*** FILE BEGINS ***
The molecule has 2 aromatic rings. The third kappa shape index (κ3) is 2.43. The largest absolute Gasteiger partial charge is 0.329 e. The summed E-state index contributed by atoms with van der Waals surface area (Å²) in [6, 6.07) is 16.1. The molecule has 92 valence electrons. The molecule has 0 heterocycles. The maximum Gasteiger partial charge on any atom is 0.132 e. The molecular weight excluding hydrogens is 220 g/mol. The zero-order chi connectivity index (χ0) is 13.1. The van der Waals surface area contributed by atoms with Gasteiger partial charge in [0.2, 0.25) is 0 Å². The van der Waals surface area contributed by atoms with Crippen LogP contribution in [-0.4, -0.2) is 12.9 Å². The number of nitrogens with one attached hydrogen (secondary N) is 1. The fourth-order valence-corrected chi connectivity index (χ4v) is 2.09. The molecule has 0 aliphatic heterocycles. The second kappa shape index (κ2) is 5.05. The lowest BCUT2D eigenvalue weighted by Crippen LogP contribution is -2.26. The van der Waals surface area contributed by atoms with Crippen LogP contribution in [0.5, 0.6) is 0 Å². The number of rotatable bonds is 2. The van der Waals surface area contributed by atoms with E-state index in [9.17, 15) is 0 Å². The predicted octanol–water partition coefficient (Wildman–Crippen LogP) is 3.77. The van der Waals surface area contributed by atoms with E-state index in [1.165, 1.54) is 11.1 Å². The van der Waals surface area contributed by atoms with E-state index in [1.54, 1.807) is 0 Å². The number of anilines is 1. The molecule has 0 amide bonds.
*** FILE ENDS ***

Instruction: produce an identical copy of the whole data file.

The molecule has 2 aromatic rings. The third kappa shape index (κ3) is 2.43. The largest absolute Gasteiger partial charge is 0.329 e. The summed E-state index contributed by atoms with van der Waals surface area (Å²) in [6, 6.07) is 16.1. The molecule has 92 valence electrons. The molecule has 0 heterocycles. The maximum Gasteiger partial charge on any atom is 0.132 e. The molecular weight excluding hydrogens is 220 g/mol. The zero-order chi connectivity index (χ0) is 13.1. The van der Waals surface area contributed by atoms with Gasteiger partial charge in [0.2, 0.25) is 0 Å². The van der Waals surface area contributed by atoms with Crippen LogP contribution in [-0.4, -0.2) is 12.9 Å². The number of nitrogens with one attached hydrogen (secondary N) is 1. The fourth-order valence-corrected chi connectivity index (χ4v) is 2.09. The molecule has 0 aliphatic heterocycles. The second kappa shape index (κ2) is 5.05. The lowest BCUT2D eigenvalue weighted by Crippen LogP contribution is -2.26. The van der Waals surface area contributed by atoms with Crippen LogP contribution in [0.5, 0.6) is 0 Å². The number of rotatable bonds is 2. The van der Waals surface area contributed by atoms with E-state index in [9.17, 15) is 0 Å². The predicted octanol–water partition coefficient (Wildman–Crippen LogP) is 3.77. The van der Waals surface area contributed by atoms with E-state index in [1.165, 1.54) is 11.1 Å². The van der Waals surface area contributed by atoms with E-state index in [1.54, 1.807) is 0 Å². The number of anilines is 1. The molecule has 0 amide bonds.